Because Internet by Gretchen McCulloch: Emojis, Tweets and Memes May Not be the End of Language…

Because Internet

Because Internet: Understanding the New Rules of Language

by Gretchen McCulloch

Hardcover, 274 pg.
Riverhead Books, 2019

Read: October 18-21, 2019

I’m a linguist, and I live on the internet. When I see the boundless creativity of internet language flowing past me online, I can’t help but want to understand how it works. Why did emoji become so popular so quickly? What’s the deal with how people of different ages punctuate their emails and text messages so differently? Why does the language in memes often look so wonderfully strange?

That encapsulates the book right there, McCulloch looks into each of these questions—along with some related and foundational questions—about how communication online has and is changing the way we write at each other.

If I was going to do this the right way, I’d need a dozen pages (at least), and I just don’t have the patience to write something that long (and, let’s be honest—who’d read it?). So let me be brief: this is an entertaining and informative book. She discusses the advantage of studying informal writing over edited and published works (and how the Internet Age makes that so much easier), “typographical tone of voice,” emojis and other emotional indicators, memes (and the like), and offers a new metaphor for considering language.

The tone is light and informal, but this isn’t a breezy read. It’s not that difficult, however. But there are times that I will confess that my eyes glazed over when she does some of the nitty-gritty explanations about how this works (and how it’s researched). But that doesn’t happen as often as I might think it would. What she does with the nitty-gritty, how she applies it? Love it. But when she’s “showing her work” (as we used to say in math class), I have a hard time tracking—that’s on me, I want to stress. McCulloch goes out of her way to make even that kind of thing interesting and approachable.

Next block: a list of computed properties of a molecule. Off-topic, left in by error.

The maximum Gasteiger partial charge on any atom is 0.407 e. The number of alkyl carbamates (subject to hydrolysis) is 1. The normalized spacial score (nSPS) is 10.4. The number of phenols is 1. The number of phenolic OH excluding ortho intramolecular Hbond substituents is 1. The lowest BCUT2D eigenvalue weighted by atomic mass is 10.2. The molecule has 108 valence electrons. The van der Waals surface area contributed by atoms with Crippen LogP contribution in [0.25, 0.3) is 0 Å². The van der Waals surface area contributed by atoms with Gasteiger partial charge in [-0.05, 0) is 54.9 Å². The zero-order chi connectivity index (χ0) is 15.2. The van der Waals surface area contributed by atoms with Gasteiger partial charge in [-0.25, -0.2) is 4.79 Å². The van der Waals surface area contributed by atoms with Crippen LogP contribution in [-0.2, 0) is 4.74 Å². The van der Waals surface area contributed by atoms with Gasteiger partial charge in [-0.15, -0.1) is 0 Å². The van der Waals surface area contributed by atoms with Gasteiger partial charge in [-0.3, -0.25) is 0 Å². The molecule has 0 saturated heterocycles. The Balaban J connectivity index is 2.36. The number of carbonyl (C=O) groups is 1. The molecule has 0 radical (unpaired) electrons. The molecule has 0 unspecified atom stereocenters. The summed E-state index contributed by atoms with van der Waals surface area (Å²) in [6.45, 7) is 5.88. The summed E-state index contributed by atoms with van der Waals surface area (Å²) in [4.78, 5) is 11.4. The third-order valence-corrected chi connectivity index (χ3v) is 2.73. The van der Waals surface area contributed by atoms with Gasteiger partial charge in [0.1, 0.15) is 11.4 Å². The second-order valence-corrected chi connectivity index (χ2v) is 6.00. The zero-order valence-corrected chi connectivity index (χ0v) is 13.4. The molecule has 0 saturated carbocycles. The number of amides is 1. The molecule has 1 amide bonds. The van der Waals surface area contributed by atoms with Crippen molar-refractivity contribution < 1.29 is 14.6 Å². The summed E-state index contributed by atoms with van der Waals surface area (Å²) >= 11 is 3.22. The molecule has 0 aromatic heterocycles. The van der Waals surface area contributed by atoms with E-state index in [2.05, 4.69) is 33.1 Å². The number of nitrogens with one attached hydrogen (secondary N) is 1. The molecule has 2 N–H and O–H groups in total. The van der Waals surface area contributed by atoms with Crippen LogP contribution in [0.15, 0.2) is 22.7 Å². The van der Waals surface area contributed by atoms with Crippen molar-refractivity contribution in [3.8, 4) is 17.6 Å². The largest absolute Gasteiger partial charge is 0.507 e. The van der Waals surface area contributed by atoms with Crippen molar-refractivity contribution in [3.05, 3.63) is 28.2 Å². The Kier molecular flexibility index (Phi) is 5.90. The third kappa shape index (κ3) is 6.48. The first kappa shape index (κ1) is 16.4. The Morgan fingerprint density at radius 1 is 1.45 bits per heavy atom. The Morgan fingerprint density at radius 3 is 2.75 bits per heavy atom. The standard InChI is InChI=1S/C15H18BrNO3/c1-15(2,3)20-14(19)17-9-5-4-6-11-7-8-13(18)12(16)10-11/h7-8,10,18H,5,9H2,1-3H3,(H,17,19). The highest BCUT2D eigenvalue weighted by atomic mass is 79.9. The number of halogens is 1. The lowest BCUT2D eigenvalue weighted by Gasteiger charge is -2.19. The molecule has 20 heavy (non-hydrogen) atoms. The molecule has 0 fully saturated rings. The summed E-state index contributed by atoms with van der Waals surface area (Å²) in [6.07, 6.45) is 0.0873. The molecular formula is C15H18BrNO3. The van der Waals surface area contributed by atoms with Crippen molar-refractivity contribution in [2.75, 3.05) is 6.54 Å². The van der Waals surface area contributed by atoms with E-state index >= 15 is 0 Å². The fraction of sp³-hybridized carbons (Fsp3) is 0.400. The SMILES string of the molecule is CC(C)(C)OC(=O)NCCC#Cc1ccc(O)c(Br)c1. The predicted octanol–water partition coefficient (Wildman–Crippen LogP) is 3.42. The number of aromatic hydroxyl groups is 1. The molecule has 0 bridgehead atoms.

The way she frames the discussion for each chapter is fascinating. Then the conclusions she makes, or application of all that work, is simply insightful and even more fascinating. It’s just the stuff in the middle that didn’t need to be as long. But that’s very likely just me. McCulloch is a bit more open to changes and innovations than a guy who likes the idea of language standards (like me) can truly be comfortable with—but she almost wins me over.

This is probably the most entertaining book about language that I can remember reading (and, yeah, I used to dabble). It feels as alive as the language she’s considering. This is one for the language lover in your life.


3.5 Stars
2019 Library Love Challenge